In terms of increasing non-professional manpower, the Government and subsidized bodies should consider ways through which informal manpower are drawn into the care industry. In fact, nearly 97,000 people, who were not in any job for the last three months at the time of survey, are willing to take up a job if a chance arises. Most of them are middle-aged women, ‘young old’ and students. Half of them are willing to work 40 hours per week, with a substantial number looking only for part-time jobs. Hence flexible hours should be allowed for the subsidized organizations to tap into this pool of human resources.

 

Develop ‘District-based’ Services
Many persons from the informal manpower sources also expect to work near their homes. It is recommended that the provision of care services should be developed on district basis, drawing upon the human resources to serve the elderly who live in the same districts as they do. In this regard, district elderly community centres can be developed into recruitment centres, in addition to their pre-existing liaison role among service units. Interested people are registered with these centres to assist service organizations that have operation in the same districts.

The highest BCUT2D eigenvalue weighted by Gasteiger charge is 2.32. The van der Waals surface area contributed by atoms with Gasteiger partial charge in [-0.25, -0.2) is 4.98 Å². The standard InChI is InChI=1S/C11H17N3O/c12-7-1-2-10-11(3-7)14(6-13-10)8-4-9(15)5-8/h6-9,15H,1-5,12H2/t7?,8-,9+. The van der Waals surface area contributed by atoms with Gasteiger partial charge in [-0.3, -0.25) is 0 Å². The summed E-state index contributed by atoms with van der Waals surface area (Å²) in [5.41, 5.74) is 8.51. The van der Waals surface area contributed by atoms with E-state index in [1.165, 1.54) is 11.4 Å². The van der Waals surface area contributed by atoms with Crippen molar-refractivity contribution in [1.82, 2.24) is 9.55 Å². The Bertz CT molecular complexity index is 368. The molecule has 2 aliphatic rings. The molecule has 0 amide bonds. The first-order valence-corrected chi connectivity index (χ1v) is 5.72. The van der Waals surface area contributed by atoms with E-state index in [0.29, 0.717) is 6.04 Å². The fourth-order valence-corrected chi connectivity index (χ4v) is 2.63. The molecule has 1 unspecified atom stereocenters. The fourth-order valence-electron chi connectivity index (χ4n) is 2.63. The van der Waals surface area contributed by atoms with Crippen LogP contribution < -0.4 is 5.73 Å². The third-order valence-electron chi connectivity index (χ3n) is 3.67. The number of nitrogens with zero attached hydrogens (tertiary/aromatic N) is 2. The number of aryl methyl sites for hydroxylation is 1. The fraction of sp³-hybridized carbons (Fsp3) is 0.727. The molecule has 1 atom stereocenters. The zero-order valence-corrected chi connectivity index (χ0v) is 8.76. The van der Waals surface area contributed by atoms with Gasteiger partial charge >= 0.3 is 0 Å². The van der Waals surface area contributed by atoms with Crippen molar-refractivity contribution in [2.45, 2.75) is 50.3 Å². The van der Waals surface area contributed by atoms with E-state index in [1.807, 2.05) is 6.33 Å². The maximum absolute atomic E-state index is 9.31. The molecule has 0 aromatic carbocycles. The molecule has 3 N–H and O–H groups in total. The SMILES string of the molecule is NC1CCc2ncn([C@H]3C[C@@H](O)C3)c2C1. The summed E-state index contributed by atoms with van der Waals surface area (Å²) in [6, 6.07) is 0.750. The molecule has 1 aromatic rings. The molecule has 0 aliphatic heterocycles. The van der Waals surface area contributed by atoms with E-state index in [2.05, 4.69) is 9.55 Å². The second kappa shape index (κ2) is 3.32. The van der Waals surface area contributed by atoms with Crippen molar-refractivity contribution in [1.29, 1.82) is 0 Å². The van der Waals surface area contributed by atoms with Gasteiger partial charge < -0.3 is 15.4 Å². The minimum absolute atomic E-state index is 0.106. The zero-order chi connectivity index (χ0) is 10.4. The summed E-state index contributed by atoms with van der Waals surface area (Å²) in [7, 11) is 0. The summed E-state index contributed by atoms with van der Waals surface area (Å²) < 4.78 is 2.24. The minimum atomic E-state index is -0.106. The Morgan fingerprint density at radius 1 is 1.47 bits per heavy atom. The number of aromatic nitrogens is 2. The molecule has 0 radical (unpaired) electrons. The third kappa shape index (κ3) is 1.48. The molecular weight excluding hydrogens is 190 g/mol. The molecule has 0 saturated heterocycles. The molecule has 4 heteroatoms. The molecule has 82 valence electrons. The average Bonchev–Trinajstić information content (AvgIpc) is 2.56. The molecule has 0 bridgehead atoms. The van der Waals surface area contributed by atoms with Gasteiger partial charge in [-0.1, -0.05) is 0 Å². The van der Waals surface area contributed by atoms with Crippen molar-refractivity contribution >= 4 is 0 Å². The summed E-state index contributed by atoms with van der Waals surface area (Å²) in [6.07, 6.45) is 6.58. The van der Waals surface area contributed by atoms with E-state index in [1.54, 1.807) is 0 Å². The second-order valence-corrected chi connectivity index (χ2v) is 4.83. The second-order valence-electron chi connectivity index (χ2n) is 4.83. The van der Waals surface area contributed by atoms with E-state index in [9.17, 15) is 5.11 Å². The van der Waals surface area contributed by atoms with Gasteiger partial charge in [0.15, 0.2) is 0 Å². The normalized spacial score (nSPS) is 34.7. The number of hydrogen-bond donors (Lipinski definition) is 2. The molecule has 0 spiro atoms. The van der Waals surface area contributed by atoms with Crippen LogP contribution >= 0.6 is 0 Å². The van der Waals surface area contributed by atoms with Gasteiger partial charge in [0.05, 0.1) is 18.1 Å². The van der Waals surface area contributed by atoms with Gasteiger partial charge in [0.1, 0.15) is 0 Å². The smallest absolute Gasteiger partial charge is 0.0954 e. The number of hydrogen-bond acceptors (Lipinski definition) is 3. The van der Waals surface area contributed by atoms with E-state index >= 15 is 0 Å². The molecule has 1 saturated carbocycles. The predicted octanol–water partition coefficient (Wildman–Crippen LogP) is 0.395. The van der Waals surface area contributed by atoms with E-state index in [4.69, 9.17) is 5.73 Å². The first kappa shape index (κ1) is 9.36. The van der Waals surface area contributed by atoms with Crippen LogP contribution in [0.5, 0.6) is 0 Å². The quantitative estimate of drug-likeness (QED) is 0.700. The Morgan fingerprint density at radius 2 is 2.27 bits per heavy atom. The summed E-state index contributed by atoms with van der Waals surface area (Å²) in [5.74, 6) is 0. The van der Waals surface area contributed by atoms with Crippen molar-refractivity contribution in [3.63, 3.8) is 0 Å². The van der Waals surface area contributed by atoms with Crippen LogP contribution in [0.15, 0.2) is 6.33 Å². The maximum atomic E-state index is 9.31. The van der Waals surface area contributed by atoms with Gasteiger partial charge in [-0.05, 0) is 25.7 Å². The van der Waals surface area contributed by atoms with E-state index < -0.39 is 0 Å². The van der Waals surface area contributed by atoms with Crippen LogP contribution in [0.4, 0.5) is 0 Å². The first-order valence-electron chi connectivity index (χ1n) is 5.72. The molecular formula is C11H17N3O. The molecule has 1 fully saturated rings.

Recommendation 6: Allocate Space for Operators

To implement our proposed increase in service quotas, the Government has to allocate, by 2019-20, additional 16,000 square meters of space for operators of day care centres, which is only 40% of the space required for the expansion of residential care. The space required for the expansion of home care services is even much less. To meet their space requirement, the Government may consider: 1) to allocate the unoccupied units on the ground floor of public housing for the use by community care operators; 2) to subsidize the operators either to rent the unoccupied space in private nursing homes, or to purchase meal services from the latter, so that residual space is fully utilized; and 3) to include the space requirement into the Schedules of Accommodation (Elderly Services) and so into the government planning.